Seeing a film in IMAX can caution a viewer to background details that you probably won’t see on your PC or even a standard film screen, including off-base outfits on superhero toys. When questioned about non-canonical outfits on background merchandising, Shazam! director David F. Sandberg joked about the disparity propelling the sequel’s plot.
Over on Twitter, one fan shared screenshots of a Superman toy and a Batman backpack. These toys include outfits that resemble their comic book costumes which are very different from the outfits they wear in the DC Extended Universe. This made the fan to speculate that the new film doesn’t happen in the same universe as the rest of the movies.
Sandberg jokingly replied, “In the movie those toy designers all get fired for taking creative license. It’s a big plot point that sets up the villain of Shazam 2.”
While the substitution of recognizable logos justifiably creates some questions, it wouldn’t be the first runtime the DCEU has indicated more comics-precise colour schemes and logos. In Suicide Squad, for instance, a merchant is seen moving Superman and Batman shirts that resemble their comic book adaptations. The clarification is likely more intently in accordance with the reasons these characters experience costume changes in comic books, which is that different artists would stylise these logos and colour schemes as they saw fit.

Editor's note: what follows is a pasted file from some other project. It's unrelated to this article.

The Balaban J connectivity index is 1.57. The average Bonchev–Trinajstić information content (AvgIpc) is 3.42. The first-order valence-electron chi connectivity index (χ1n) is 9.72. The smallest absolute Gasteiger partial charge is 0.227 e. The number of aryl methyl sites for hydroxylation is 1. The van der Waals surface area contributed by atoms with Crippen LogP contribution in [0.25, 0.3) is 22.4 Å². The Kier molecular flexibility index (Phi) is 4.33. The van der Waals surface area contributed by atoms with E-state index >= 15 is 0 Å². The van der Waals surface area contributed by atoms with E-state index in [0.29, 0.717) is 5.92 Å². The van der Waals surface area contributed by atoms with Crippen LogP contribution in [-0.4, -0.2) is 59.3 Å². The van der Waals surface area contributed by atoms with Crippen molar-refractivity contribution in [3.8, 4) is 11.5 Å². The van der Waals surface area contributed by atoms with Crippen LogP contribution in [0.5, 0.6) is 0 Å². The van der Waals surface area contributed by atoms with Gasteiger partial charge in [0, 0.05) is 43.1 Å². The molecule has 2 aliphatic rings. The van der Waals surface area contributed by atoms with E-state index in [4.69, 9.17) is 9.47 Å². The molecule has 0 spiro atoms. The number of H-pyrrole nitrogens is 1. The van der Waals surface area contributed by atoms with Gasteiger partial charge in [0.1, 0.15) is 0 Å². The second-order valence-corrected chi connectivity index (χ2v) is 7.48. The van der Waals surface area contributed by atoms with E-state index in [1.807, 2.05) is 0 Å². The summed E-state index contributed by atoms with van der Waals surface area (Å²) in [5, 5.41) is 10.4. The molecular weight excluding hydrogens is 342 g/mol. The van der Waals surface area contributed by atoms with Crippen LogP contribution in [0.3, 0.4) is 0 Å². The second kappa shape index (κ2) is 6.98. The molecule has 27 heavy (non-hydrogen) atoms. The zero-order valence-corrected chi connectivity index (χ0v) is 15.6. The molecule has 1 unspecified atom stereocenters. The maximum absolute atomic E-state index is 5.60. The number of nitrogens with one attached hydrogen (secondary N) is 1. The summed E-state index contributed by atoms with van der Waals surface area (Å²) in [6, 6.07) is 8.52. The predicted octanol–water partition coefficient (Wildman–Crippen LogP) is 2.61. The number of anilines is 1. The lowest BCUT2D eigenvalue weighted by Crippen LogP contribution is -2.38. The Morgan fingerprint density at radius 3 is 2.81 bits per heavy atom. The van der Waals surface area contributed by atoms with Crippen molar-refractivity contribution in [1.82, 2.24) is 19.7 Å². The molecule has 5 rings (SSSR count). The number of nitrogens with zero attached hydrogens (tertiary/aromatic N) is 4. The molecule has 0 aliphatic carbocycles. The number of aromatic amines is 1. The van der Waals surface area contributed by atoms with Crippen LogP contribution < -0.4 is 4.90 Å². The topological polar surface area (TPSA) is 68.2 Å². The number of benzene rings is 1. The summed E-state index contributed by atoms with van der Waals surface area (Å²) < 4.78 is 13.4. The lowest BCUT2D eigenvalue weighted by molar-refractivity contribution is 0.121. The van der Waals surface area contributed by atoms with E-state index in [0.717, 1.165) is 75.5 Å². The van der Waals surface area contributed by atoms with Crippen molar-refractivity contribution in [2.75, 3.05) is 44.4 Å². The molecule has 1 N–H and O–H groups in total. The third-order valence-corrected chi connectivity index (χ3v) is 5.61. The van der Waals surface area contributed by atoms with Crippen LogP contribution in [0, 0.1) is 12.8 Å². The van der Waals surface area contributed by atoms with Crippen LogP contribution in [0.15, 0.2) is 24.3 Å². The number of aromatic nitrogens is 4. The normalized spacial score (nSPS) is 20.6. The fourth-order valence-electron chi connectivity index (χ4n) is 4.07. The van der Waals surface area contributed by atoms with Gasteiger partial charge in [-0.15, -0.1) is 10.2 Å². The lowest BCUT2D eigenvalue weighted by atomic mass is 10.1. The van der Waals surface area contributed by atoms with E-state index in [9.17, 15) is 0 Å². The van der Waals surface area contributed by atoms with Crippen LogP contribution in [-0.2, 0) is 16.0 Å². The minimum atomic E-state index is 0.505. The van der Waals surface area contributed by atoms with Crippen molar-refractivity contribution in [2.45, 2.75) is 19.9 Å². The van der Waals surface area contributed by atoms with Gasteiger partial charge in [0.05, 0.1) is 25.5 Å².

This isn’t the first time Sandberg has prodded fans about the new film and its costumes, having recently joked that primary character Billy Batson would also borrow an outfit from another hero.
At the point when a fan inquired as to whether Batson would get different outfits in the new film, Sandberg answered, “Yeah, sometimes he wears Aquaman’s suit. It was a late addition but after seeing the Chinese box office numbers it was the right thing to do.”
In the film, “We all have a superhero inside us, it just takes a bit of magic to bring it out. In Billy Batson’s (Asher Angel) case, by shouting out one word—SHAZAM!—this streetwise 14-year-old foster kid can turn into the adult Super Hero Shazam (Zachary Levi), courtesy of an ancient wizard (Djimon Hounsou). Still a kid at heart—inside a ripped, godlike body—Shazam revels in this adult version of himself by doing what any teen would do with superpowers: have fun with them! Can he fly? Does he have X-ray vision? Can he shoot lightning out of his hands? Can he skip his social studies test? Shazam sets out to test the limits of his abilities with the joyful recklessness of a child. But he’ll need to master these powers quickly in order to fight the deadly forces of evil controlled by Dr. Thaddeus Sivana (Mark Strong).”